I pay tribute to everyone who has gone above and beyond to keep children safe and learning throughout the pandemic—the teachers, leaders and support staff across our education system who have worked hard in extraordinary circumstances to keep children learning safely; and the parents who face the unenviable task of balancing work, educating their children and childcare, too often without the support they needed.
At the beginning of this pandemic, 1.8 million children did not have the devices or internet connections they needed to work from home and, in that first national lockdown, many of those children struggled to access remote learning. Despite the best efforts of teachers, school leaders and support staff, some children fell behind their peers because they lacked the basic resources to continue learning when they could not be in the classroom. The Secretary of State rightly started to provide some devices to some of those children. He set a target of providing 230,000 devices by the end of June last year. Not only did that fall far short of the number of children who needed them, but he did not even deliver all those devices on time. Perhaps he could have learned a lesson from the Labour Government in Wales, which repurposed existing orders and were supporting pupils with devices by the end of May, according to the independent Education Policy Institute.
Being less prepared than the Welsh Labour Administration may have been understandable at the beginning of the pandemic, but the Secretary of State’s inability to learn from his failures and from their success is inexcusable. Instead of redoubling his efforts to get devices to all the pupils who lacked digital access as quickly as possible, the Secretary of State waited until the new national lockdown this month to up his target and accelerate delivery, leaving hundreds of thousands of pupils not only out of the classroom, but out of learning. So I ask him: why were these laptops not being rolled out on this scale months ago? Why was he once again too slow to act to secure children’s education in the face of huge disruption?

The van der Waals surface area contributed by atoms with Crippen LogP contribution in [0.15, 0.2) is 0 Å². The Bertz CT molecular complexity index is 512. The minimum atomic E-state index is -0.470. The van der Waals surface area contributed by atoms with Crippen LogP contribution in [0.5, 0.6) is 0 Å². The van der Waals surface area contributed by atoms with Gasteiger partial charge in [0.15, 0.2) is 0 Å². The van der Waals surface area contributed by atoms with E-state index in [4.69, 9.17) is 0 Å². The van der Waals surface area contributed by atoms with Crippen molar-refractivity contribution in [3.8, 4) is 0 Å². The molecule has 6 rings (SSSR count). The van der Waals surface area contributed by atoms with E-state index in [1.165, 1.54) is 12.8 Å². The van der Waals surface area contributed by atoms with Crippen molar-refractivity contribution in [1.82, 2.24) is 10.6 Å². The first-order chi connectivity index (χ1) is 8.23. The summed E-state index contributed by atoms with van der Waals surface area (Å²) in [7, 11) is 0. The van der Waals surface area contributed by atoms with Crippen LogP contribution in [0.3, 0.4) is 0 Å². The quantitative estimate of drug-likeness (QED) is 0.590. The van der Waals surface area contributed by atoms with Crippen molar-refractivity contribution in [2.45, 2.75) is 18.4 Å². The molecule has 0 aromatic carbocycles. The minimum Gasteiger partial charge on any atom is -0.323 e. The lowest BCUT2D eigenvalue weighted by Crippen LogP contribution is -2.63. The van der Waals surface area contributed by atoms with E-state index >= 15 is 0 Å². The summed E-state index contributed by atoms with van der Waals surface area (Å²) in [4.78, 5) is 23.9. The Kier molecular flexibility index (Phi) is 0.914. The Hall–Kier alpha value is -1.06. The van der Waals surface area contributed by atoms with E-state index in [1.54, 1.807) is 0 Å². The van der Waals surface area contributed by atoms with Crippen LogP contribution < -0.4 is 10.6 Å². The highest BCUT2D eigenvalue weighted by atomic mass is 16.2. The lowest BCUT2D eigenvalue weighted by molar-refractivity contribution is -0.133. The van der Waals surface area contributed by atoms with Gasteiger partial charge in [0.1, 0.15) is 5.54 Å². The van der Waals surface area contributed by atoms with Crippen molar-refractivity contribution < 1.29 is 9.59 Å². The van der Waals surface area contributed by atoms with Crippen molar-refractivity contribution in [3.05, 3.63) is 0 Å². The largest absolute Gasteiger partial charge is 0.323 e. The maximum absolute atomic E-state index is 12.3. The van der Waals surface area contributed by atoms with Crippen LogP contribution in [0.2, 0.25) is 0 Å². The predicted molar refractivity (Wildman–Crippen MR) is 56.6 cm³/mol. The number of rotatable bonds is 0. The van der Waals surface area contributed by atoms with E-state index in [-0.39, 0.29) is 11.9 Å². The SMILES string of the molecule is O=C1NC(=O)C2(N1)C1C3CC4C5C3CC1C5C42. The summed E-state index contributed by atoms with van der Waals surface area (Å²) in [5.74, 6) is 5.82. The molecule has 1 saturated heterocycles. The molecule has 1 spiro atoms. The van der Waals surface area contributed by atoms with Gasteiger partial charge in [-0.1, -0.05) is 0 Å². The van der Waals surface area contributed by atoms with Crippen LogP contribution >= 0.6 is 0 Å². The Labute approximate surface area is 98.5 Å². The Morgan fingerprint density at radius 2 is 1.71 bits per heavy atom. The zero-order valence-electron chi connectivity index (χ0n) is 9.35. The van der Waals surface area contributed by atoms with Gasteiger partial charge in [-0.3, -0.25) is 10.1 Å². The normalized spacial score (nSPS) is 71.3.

Today, we have reached about 700,000 devices delivered against a target of 1.3 million. It does seem that the Secretary of State is finally beginning to learn from at least one of his mistakes. This time, he has decided not to set himself a deadline that he will simply miss, but he cannot shy away from his duty to those children, so can he tell the House now when all the devices will be in the hands of the pupils who need them? Can he guarantee that when that is done, every single child who was locked out of remote learning will be able to participate fully when they are not in the classroom?